Yet she is also pitiable in her desperation. I found it heartbreaking that there were so few happy childhood memories to nourish her. There are also moments of touching self-awareness. She comments on how thin and acidic her blood has become, and how both of the sisters have become both victims and monsters.
We do not have any other choice but to remain. We are equally frightened and helpless, and cling to each other as a defence against the outside world… poor helpless us.
I’ve chosen perhaps the more explicit passages, but the beauty of this book is that most of the story is told obliquely, through the increasingly desperate interactions between the sisters, through the younger sister’s tortured ruminations:
If that’s how it really is, the marrow can only be swallowed with the mouth held close round the hollow bone shaft, and only in the deepest abyss, in the black boggy soil, can I regurgitate the confession, hold it out:
I’m the one with horns, the one with goat’s eyes.
This is a book to make those of us who never had sisters thankful for the fact. I don’t know how Peirene manages to find these very powerful and unsettling stories to translate. But I am glad they do. [Literal translation of original title: Staggering Possibilities, No Fear]
Renate Dorrestein: The Darkness that Divides Us (transl. Hester Velmans)
A modern housing estate on the outskirts of a small Dutch town becomes ‘suburban paradise’ to middle-class families with fathers commuting to work, frustrated mothers who feel their talent and potential has been wasted in the ‘boondocks’ and therefore take refuge in Tarot and gossip, children all born within a couple of months of each other – ready-made playmates. An unconventional family then moves into the former rectory on the old village green: young Lucy, her artist mother and their two middle-aged lodgers nicknamed the Luducos (one is Ludo, the other Duco, but they were so similar that the children were never sure which was which).
At first, the children are enchanted with Lucy, who is a born storyteller:
She was the exact same age as us, but she’d already experienced so much more. She’d discovered a rusty treasure chest filled with gold ducats in the ruins of some old castle; she had battled sabre-toothed tigers; she had sailed a pirate ship, wearing a wooden leg and with a green parrot on her shoulder. She’d spilled hundreds of glasses of orange squash, too, without any dire fallout. Just watch us try that at home.
The fathers are not immune to the exotic charm of Lucy’s mother either:
… they would always get this funny look on their faces whenever we started on about the way things were done in the rectory, or explained that if something got spilled over there, Lucy’s mother just laughed it off. Then our dads would cough and leave the table to walk the dog… Lucy told us our dads sometimes lingered on the green for hours, gazing up a the rectory’s lighted windows… And then they’d head home again. Back to their own wonderful, modern houses. Saved from the nuisances of living in a white elephant…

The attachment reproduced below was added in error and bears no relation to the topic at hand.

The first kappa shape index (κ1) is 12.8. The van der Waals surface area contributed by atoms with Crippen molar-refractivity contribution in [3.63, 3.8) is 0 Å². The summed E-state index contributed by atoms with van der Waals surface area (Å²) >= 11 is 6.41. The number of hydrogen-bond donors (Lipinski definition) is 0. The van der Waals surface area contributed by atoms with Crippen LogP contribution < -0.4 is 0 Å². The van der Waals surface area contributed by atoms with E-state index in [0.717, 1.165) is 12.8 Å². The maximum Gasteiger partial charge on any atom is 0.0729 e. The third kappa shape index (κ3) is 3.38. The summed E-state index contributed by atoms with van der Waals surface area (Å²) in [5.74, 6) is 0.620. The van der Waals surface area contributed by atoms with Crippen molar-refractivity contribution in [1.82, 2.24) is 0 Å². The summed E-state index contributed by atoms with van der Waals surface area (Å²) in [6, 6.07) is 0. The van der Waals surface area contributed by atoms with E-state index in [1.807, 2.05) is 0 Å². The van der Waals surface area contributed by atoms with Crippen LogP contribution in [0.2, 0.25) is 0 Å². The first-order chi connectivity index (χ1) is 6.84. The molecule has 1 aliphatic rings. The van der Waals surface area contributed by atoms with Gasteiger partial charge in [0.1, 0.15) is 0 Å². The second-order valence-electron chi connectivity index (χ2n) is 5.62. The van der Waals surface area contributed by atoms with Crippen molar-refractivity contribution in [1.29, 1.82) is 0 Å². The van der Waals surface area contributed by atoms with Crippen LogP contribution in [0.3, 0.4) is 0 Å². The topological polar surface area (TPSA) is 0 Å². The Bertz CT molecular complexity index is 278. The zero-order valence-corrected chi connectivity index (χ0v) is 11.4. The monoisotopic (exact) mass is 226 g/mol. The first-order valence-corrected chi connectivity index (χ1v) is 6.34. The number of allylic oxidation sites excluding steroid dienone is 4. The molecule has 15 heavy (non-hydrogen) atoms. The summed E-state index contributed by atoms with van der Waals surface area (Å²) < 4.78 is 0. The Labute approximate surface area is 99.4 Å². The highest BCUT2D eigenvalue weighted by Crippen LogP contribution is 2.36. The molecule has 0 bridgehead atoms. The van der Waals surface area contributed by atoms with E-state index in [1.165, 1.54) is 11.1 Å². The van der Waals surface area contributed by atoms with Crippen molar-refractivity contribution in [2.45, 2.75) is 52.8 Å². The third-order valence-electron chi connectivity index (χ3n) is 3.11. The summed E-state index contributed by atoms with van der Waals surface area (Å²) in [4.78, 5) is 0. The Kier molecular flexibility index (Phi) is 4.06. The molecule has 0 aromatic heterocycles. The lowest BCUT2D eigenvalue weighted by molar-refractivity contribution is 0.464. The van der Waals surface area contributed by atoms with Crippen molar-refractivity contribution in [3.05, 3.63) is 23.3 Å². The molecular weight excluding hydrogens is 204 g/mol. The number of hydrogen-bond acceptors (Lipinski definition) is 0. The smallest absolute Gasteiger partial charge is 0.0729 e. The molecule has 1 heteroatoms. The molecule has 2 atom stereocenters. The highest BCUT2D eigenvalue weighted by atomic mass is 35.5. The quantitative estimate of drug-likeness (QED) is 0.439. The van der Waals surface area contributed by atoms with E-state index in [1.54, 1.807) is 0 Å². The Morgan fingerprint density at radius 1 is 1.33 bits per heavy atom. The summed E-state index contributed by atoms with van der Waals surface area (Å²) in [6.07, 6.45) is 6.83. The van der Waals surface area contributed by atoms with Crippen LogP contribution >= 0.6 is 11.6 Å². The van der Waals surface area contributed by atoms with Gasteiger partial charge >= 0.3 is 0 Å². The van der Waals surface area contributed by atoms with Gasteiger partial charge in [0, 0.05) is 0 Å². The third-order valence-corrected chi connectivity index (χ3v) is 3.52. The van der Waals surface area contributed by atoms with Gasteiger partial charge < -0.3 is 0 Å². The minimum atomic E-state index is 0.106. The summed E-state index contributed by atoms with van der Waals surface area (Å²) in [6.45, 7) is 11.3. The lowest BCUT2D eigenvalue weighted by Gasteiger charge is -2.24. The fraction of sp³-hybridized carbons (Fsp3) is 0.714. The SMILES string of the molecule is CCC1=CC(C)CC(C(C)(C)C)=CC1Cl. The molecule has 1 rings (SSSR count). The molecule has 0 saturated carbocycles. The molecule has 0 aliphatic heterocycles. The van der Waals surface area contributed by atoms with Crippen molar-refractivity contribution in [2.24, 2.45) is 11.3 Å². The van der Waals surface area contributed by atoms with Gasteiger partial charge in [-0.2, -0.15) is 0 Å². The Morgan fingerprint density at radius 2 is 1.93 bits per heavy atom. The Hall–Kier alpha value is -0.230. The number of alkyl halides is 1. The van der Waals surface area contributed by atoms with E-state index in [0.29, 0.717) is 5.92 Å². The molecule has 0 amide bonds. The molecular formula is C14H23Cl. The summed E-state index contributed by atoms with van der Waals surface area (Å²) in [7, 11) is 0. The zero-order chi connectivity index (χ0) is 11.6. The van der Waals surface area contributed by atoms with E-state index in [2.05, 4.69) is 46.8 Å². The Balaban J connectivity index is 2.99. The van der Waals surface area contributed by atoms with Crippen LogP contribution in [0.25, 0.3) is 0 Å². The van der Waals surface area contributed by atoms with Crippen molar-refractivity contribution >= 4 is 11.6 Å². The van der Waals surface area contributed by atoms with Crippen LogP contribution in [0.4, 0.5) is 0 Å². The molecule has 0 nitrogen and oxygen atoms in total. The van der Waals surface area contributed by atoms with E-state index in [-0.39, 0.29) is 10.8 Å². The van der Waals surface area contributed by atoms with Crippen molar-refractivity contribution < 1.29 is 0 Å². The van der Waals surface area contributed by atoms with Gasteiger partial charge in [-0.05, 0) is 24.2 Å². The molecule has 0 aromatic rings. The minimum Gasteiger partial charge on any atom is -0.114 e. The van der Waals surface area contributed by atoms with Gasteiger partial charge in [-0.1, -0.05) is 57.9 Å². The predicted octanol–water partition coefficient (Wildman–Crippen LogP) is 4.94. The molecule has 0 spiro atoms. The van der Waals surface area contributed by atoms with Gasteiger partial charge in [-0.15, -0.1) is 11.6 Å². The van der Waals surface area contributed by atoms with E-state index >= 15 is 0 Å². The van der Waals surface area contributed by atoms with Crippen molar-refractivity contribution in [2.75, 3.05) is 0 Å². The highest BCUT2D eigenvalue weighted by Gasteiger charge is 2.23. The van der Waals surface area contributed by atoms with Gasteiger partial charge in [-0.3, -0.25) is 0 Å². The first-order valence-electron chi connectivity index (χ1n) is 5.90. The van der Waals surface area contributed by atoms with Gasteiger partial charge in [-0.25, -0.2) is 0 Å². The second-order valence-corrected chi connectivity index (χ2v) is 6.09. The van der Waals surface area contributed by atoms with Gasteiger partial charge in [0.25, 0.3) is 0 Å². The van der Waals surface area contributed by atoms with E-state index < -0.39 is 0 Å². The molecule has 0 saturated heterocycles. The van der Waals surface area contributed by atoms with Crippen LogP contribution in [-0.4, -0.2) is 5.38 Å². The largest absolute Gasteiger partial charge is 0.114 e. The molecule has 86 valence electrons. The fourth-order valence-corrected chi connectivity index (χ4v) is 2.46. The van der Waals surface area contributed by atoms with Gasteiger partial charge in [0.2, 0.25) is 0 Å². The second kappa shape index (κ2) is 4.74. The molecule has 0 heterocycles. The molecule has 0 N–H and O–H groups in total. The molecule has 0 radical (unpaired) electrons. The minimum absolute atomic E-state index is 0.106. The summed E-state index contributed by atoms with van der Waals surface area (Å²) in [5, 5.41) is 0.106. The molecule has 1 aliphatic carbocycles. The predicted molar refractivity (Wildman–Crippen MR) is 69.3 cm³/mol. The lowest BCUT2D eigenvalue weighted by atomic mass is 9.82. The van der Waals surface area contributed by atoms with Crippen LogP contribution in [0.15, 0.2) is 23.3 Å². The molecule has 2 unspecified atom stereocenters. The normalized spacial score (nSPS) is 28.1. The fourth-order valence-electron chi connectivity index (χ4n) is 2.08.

When another family moves into the area, and their young son Thomas and Lucy solemnly declare themselves to be engaged (at the age of 5-6), it all seems quaint and charming. But then the childhood idyll is shattered: a bizarre murder takes place and the community starts to take sides. Hypocrisy and judgement rise to the fore. The children gang up on Lucy, who seems to be the harbinger of bad luck, but she refuses to tell anyone about the severe bullying. This is told with frightening candour (from the point of view of the bullies) and the gradual piling on of horrors, albeit without any graphic details, will make your head spin:
…we were beginning to hope that Lucy would finally throw in the towel? But what were the chances of that? Just look at the way she insisted on going to the loo during break every morning, although she knew perfectly well what was in store for her there. Or the way she’d drink her carton of milk very day, even though we’d put soap in it over a hundred times. Or like that time with the matches. Or all the other times… She walked into every ambush, every trap, with eyes wide open; she seemed to be courting danger on purpose instead of trying to escape it. What was she playing at? There really was no need to rub our noses in it day after day… It got harder and harder to think of something that would top the last torment.
Eventually, her family decides to escape and make a clean start on the island of Lewis. They struggle at first with the barren landscape, the language, the weather and the physical labour of peating. The difficult moments are laced with humour, so it’s not all painful reading. Ultimately, Lucy believes she finds some sense of belonging in the Hebrides, with a new ‘gang’ of children. Yet the secrets hidden deep within their family make it impossible for them to forget the past and find peace.